MOST CUSTOMERS WHO WALK INTO Mountain Bike Specialists in Durango, Colorado, barely notice the relics dangling above the shop’s product-stocked walls. But atop the showroom of cutting-edge, carbon-fiber builds hangs a history of mountain bike evolution. And these are not simply anyone’s old bikes–they are legendary rides. Over the shoe backstock rests two ancient Schwinns belonging to Durango local Ned Overend. Raised over the tool section sit Greg Herbold and Juli Furtado’s downhill World Championship rides. Above the maps is Todd Wells’ Olympic XC whip. There is also a slew of other race paraphernalia from around the globe, such as jerseys from Missy Giove and Greg Lemond. “It’s a Durango-centric collection that began with our relationship with Ned Overend and grew to displaying numerous local riders’ gear,” says MBS owner John Glover. “What we have up there now is what we think is the most interesting, fun, compelling and notable.”

Before it was Mountain Bike Specialists it was Zink Co.’s The Outdoorsman. Zink Co., as in Ed Zink who later helped organize the first World Mountain Bike Championships in Durango in 1990. This ad was prime real estate in the local paper and essentially introduced the mountain bike to the masses.

Jeans, gardening gloves and helmets optional. Riders gathered for a race in the Horse Gulch area wearing some early mountain bike duds. From left: Grant Glover (John’s brother, who he claims stills rides in gardening gloves), the late Chris Hegstrom, Rob Mion, the late Derald Stewart, Lisa Muhich, Ned Overend and John Glover.

JULI FURTADO'S 1992 GT RTS-1 | Besides the obvious standout of purple glitter paint, this bike was sporting ceramic braking surfaces, a braking breakthrough at the time. The full-suspension frame is pretty fresh, with the rear shock feeding through a hole in the seat tube. Up front, the RockShox SL fork has a plush 63 millimeters of travel. This bike reflects an era when all GTs were U.S.-made, and of course it sports decade-appropriate anodizing and Onza accessories.

TODD WELLS' 2004 ATHENS OLYMPICS GT ZASKAR | Twelve years doesn’t seem like long ago, but in bike years that’s eons. The bike Wells took to the 2004 Olympics looks archaic by today’s standards, with its aluminum hardtail frame, 26-inch wheels, triple crankset, bar ends and integrated shifter brake levers. The RockShox SID has puny 28-millimeter stanchions and brake studs, as the disc brake movement still hadn’t taken hold. One of its more subtle details is the special ‘SID’ Greek lettering along the fork’s lowers.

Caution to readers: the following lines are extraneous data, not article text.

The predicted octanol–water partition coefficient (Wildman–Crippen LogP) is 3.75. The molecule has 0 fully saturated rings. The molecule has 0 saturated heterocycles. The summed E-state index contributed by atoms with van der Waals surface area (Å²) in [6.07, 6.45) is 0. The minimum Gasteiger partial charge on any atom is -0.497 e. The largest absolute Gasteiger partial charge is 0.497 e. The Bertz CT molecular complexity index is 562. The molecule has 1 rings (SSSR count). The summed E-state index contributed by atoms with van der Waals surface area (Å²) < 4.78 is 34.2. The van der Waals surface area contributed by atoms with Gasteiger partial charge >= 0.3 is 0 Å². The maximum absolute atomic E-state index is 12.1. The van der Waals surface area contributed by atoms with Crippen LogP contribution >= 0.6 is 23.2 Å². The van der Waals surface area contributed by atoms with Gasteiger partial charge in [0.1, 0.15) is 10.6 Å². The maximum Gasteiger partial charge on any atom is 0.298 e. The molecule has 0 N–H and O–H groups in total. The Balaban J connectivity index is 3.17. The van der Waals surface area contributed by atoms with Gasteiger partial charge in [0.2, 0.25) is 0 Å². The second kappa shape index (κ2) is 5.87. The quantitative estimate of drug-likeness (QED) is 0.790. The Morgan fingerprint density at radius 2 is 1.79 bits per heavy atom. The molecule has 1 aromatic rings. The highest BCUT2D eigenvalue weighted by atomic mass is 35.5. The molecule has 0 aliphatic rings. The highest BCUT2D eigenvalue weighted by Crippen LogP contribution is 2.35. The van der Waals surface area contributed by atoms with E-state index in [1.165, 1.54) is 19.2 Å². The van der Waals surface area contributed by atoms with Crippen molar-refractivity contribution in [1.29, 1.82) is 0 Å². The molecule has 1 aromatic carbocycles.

NED OVEREND'S 1987-88 EDGEMONT CHAMPIONSHIP SCHWINNS | “Schwinn was not building mountain bikes at all,” says Glover of the late ’80s. “For Ned to race for them they had to build two mountain bikes in their Paramount factory. That was when they were still manufacturing bikes in the U.S. Paramount road bikes go way, way back. They were the American Masi or Cinelli or Colnago. There’s tons of tradition around them, hand-built by women in Chicago, Illinois. I’m sure these two are silver-soldered, lugged and steel. They’re fully rigid and not up to the rigors of mountain biking. These are early, early mountain bikes.”

GREG HERBOLD'S 1990 DOWNHILL WORLD CHAMPIONSHIP MIYATA | Winning the first downhill World Championship on a hardtail with skinny Onza Porcupine tires is something to talk about. H-Ball was an early adopter of suspension, and this bike debuted the RockShox RS1 fork with a whopping 49 millimeters of travel. Two other notable bits were the Onza clipless pedals and disc rear wheel–both cutting-edge pieces at the time. The bike still has its original number plate and stickers.

The son of a U.S. diplomat, Ned Overend was born in Taiwan and raised in Ethiopia and Iran before moving stateside for high school. One of the most decorated U.S. cross-country racers of all time, the 2001 XTerra Cup and his Competitor Magazine Legend Award shown here represent only a tiny fraction of his accolades. Even at the ripe young age of 60, Ned continues to give youngsters a run for their money in local and national races.

One of Ned’s old custom Schwinns hangs aside a classic mustachioed photo of him taken by Patty Mooney in Big Bear Lakes, California, in 1988.

GREG HERBOLD'S 1992 MIYATA | When it comes to rainbow schemes of anodized aluminum parts and frame add-ons, this classic has it going on. From full-length cable housing dangling off the back to a chain tensioner and CO2 kit slapped on, Herbold’s Miyata is a sight. It has a front brake booster and a hydraulic rim brake in the back. Plus the bolt-on rear suspension involves a number of materials mated together, running from the seat tube to the toptube. It almost looks like a pocket travel bike instead of a championship rig.

When it comes to mountain bike ads, they just don't make 'em like they used to.